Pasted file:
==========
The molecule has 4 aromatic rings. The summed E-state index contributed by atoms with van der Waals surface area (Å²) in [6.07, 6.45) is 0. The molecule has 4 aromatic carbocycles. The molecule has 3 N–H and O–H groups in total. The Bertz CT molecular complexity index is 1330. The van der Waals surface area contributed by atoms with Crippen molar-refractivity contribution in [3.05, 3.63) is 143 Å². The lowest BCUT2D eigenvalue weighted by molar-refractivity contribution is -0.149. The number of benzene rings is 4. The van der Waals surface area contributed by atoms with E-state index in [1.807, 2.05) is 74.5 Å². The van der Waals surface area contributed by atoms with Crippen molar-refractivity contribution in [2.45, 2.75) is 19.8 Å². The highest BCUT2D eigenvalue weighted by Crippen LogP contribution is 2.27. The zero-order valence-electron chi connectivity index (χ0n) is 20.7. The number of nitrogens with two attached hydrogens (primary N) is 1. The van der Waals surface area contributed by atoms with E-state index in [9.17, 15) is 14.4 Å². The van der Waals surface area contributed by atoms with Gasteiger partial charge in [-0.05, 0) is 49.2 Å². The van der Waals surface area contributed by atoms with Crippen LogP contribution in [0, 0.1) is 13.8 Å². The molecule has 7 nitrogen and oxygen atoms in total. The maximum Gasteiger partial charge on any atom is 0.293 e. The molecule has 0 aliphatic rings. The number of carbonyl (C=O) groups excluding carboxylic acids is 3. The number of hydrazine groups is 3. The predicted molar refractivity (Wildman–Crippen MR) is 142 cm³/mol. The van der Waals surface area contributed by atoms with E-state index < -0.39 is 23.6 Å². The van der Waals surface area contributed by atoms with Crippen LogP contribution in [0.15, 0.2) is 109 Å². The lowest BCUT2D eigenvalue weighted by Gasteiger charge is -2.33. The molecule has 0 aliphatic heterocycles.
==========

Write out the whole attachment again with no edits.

The molecule has 4 aromatic rings. The summed E-state index contributed by atoms with van der Waals surface area (Å²) in [6.07, 6.45) is 0. The molecule has 4 aromatic carbocycles. The molecule has 3 N–H and O–H groups in total. The Bertz CT molecular complexity index is 1330. The van der Waals surface area contributed by atoms with Crippen molar-refractivity contribution in [3.05, 3.63) is 143 Å². The lowest BCUT2D eigenvalue weighted by molar-refractivity contribution is -0.149. The number of benzene rings is 4. The van der Waals surface area contributed by atoms with E-state index in [1.807, 2.05) is 74.5 Å². The van der Waals surface area contributed by atoms with Crippen molar-refractivity contribution in [2.45, 2.75) is 19.8 Å². The highest BCUT2D eigenvalue weighted by Crippen LogP contribution is 2.27. The zero-order valence-electron chi connectivity index (χ0n) is 20.7. The number of nitrogens with two attached hydrogens (primary N) is 1. The van der Waals surface area contributed by atoms with E-state index in [9.17, 15) is 14.4 Å². The van der Waals surface area contributed by atoms with Gasteiger partial charge in [-0.05, 0) is 49.2 Å². The van der Waals surface area contributed by atoms with Crippen LogP contribution in [0, 0.1) is 13.8 Å². The molecule has 7 nitrogen and oxygen atoms in total. The maximum Gasteiger partial charge on any atom is 0.293 e. The molecule has 0 aliphatic rings. The number of carbonyl (C=O) groups excluding carboxylic acids is 3. The number of hydrazine groups is 3. The predicted molar refractivity (Wildman–Crippen MR) is 142 cm³/mol. The van der Waals surface area contributed by atoms with E-state index < -0.39 is 23.6 Å². The van der Waals surface area contributed by atoms with Crippen LogP contribution in [0.15, 0.2) is 109 Å². The lowest BCUT2D eigenvalue weighted by Gasteiger charge is -2.33. The molecule has 0 aliphatic heterocycles.